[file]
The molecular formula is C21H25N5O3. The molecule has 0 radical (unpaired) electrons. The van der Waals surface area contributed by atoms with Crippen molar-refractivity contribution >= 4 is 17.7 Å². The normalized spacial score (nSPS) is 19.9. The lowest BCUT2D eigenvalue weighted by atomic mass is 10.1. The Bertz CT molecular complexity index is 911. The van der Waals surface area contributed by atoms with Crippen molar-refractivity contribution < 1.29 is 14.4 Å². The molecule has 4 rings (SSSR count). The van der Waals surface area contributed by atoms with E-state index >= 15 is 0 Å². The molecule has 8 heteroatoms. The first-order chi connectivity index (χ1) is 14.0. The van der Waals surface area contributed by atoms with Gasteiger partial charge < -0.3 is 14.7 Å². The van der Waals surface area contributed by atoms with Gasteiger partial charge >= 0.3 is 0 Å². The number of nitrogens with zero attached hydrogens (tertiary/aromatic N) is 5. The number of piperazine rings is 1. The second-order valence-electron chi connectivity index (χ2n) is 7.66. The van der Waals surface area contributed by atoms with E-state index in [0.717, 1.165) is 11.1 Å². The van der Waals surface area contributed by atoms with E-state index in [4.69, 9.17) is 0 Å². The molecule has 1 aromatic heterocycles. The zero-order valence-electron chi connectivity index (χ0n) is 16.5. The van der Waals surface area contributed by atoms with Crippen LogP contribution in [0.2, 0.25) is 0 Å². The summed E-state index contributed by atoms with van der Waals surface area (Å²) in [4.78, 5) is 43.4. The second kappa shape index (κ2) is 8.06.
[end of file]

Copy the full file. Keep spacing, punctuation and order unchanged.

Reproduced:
The molecular formula is C21H25N5O3. The molecule has 0 radical (unpaired) electrons. The van der Waals surface area contributed by atoms with Crippen molar-refractivity contribution >= 4 is 17.7 Å². The normalized spacial score (nSPS) is 19.9. The lowest BCUT2D eigenvalue weighted by atomic mass is 10.1. The Bertz CT molecular complexity index is 911. The van der Waals surface area contributed by atoms with Crippen molar-refractivity contribution < 1.29 is 14.4 Å². The molecule has 4 rings (SSSR count). The van der Waals surface area contributed by atoms with E-state index >= 15 is 0 Å². The molecule has 8 heteroatoms. The first-order chi connectivity index (χ1) is 14.0. The van der Waals surface area contributed by atoms with Gasteiger partial charge < -0.3 is 14.7 Å². The van der Waals surface area contributed by atoms with Gasteiger partial charge >= 0.3 is 0 Å². The number of nitrogens with zero attached hydrogens (tertiary/aromatic N) is 5. The number of piperazine rings is 1. The second-order valence-electron chi connectivity index (χ2n) is 7.66. The van der Waals surface area contributed by atoms with E-state index in [0.717, 1.165) is 11.1 Å². The van der Waals surface area contributed by atoms with E-state index in [4.69, 9.17) is 0 Å². The molecule has 1 aromatic heterocycles. The zero-order valence-electron chi connectivity index (χ0n) is 16.5. The van der Waals surface area contributed by atoms with Crippen LogP contribution in [0.2, 0.25) is 0 Å². The summed E-state index contributed by atoms with van der Waals surface area (Å²) in [4.78, 5) is 43.4. The second kappa shape index (κ2) is 8.06.